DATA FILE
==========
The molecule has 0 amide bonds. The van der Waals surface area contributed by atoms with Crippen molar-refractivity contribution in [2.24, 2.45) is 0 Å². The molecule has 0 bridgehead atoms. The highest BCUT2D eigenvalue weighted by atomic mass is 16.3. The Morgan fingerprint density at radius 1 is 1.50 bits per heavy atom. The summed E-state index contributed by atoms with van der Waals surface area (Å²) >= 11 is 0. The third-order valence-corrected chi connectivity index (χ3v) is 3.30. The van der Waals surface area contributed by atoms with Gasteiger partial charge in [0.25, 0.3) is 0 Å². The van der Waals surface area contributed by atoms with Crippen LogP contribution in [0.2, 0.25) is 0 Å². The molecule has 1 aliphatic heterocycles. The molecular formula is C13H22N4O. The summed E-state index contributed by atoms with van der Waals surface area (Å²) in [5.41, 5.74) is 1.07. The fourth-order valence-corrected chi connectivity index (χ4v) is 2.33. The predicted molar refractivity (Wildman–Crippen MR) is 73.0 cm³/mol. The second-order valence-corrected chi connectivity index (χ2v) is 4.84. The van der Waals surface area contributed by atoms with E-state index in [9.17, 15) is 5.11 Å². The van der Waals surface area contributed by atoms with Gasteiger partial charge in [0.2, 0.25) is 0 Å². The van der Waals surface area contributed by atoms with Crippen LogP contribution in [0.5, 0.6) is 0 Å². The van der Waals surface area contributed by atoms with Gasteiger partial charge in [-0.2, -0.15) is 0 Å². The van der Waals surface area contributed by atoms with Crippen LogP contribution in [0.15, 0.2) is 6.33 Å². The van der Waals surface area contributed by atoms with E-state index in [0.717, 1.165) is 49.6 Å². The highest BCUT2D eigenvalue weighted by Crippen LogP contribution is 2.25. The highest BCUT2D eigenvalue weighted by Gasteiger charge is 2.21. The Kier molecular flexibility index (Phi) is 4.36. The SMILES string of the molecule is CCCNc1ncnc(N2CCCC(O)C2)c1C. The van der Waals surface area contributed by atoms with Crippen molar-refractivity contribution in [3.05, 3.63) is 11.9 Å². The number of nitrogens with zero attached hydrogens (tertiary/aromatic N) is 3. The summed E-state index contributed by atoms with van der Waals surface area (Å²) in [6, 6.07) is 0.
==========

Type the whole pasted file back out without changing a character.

The molecule has 0 amide bonds. The van der Waals surface area contributed by atoms with Crippen molar-refractivity contribution in [2.24, 2.45) is 0 Å². The molecule has 0 bridgehead atoms. The highest BCUT2D eigenvalue weighted by atomic mass is 16.3. The Morgan fingerprint density at radius 1 is 1.50 bits per heavy atom. The summed E-state index contributed by atoms with van der Waals surface area (Å²) >= 11 is 0. The third-order valence-corrected chi connectivity index (χ3v) is 3.30. The van der Waals surface area contributed by atoms with Gasteiger partial charge in [0.25, 0.3) is 0 Å². The van der Waals surface area contributed by atoms with Crippen LogP contribution in [0.2, 0.25) is 0 Å². The molecule has 1 aliphatic heterocycles. The molecular formula is C13H22N4O. The summed E-state index contributed by atoms with van der Waals surface area (Å²) in [5.41, 5.74) is 1.07. The fourth-order valence-corrected chi connectivity index (χ4v) is 2.33. The predicted molar refractivity (Wildman–Crippen MR) is 73.0 cm³/mol. The second-order valence-corrected chi connectivity index (χ2v) is 4.84. The van der Waals surface area contributed by atoms with E-state index in [9.17, 15) is 5.11 Å². The van der Waals surface area contributed by atoms with Gasteiger partial charge in [0.2, 0.25) is 0 Å². The van der Waals surface area contributed by atoms with Crippen LogP contribution in [0.5, 0.6) is 0 Å². The van der Waals surface area contributed by atoms with Gasteiger partial charge in [-0.2, -0.15) is 0 Å². The van der Waals surface area contributed by atoms with Crippen LogP contribution in [0.15, 0.2) is 6.33 Å². The van der Waals surface area contributed by atoms with E-state index in [0.717, 1.165) is 49.6 Å². The highest BCUT2D eigenvalue weighted by Crippen LogP contribution is 2.25. The highest BCUT2D eigenvalue weighted by Gasteiger charge is 2.21. The Kier molecular flexibility index (Phi) is 4.36. The SMILES string of the molecule is CCCNc1ncnc(N2CCCC(O)C2)c1C. The van der Waals surface area contributed by atoms with Crippen molar-refractivity contribution in [3.05, 3.63) is 11.9 Å². The number of nitrogens with zero attached hydrogens (tertiary/aromatic N) is 3. The summed E-state index contributed by atoms with van der Waals surface area (Å²) in [6, 6.07) is 0.